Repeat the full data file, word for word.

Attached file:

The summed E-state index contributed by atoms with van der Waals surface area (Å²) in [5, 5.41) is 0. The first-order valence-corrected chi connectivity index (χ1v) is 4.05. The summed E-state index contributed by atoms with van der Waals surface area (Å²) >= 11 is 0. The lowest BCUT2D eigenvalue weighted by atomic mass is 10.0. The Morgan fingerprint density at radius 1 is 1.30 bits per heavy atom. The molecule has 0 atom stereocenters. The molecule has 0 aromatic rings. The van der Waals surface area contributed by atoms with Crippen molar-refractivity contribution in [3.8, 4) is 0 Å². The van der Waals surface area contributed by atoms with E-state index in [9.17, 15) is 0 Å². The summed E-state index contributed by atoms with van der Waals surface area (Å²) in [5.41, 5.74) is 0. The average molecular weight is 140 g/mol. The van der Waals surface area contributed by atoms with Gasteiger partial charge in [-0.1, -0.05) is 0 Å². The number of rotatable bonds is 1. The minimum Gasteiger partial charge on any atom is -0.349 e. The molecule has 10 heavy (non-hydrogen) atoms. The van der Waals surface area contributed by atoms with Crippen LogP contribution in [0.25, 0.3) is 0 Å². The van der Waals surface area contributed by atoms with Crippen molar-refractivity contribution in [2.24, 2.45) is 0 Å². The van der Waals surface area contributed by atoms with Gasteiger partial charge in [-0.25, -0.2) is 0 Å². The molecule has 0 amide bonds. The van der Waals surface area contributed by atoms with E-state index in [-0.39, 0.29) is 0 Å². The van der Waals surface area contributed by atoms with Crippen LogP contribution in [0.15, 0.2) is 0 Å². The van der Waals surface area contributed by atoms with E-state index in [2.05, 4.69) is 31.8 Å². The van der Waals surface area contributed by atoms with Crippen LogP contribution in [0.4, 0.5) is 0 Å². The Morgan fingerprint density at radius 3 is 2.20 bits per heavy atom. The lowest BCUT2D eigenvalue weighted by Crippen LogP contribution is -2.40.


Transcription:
The summed E-state index contributed by atoms with van der Waals surface area (Å²) in [5, 5.41) is 0. The first-order valence-corrected chi connectivity index (χ1v) is 4.05. The summed E-state index contributed by atoms with van der Waals surface area (Å²) >= 11 is 0. The lowest BCUT2D eigenvalue weighted by atomic mass is 10.0. The Morgan fingerprint density at radius 1 is 1.30 bits per heavy atom. The molecule has 0 atom stereocenters. The molecule has 0 aromatic rings. The van der Waals surface area contributed by atoms with Crippen molar-refractivity contribution in [3.8, 4) is 0 Å². The van der Waals surface area contributed by atoms with E-state index in [9.17, 15) is 0 Å². The summed E-state index contributed by atoms with van der Waals surface area (Å²) in [5.41, 5.74) is 0. The average molecular weight is 140 g/mol. The van der Waals surface area contributed by atoms with Gasteiger partial charge in [-0.1, -0.05) is 0 Å². The number of rotatable bonds is 1. The minimum Gasteiger partial charge on any atom is -0.349 e. The molecule has 10 heavy (non-hydrogen) atoms. The van der Waals surface area contributed by atoms with Crippen LogP contribution in [0.25, 0.3) is 0 Å². The van der Waals surface area contributed by atoms with Crippen molar-refractivity contribution in [2.24, 2.45) is 0 Å². The van der Waals surface area contributed by atoms with Gasteiger partial charge in [-0.25, -0.2) is 0 Å². The molecule has 0 amide bonds. The van der Waals surface area contributed by atoms with E-state index in [-0.39, 0.29) is 0 Å². The van der Waals surface area contributed by atoms with Crippen LogP contribution in [0.15, 0.2) is 0 Å². The van der Waals surface area contributed by atoms with E-state index in [2.05, 4.69) is 31.8 Å². The van der Waals surface area contributed by atoms with Crippen LogP contribution in [0.4, 0.5) is 0 Å². The Morgan fingerprint density at radius 3 is 2.20 bits per heavy atom. The lowest BCUT2D eigenvalue weighted by Crippen LogP contribution is -2.40.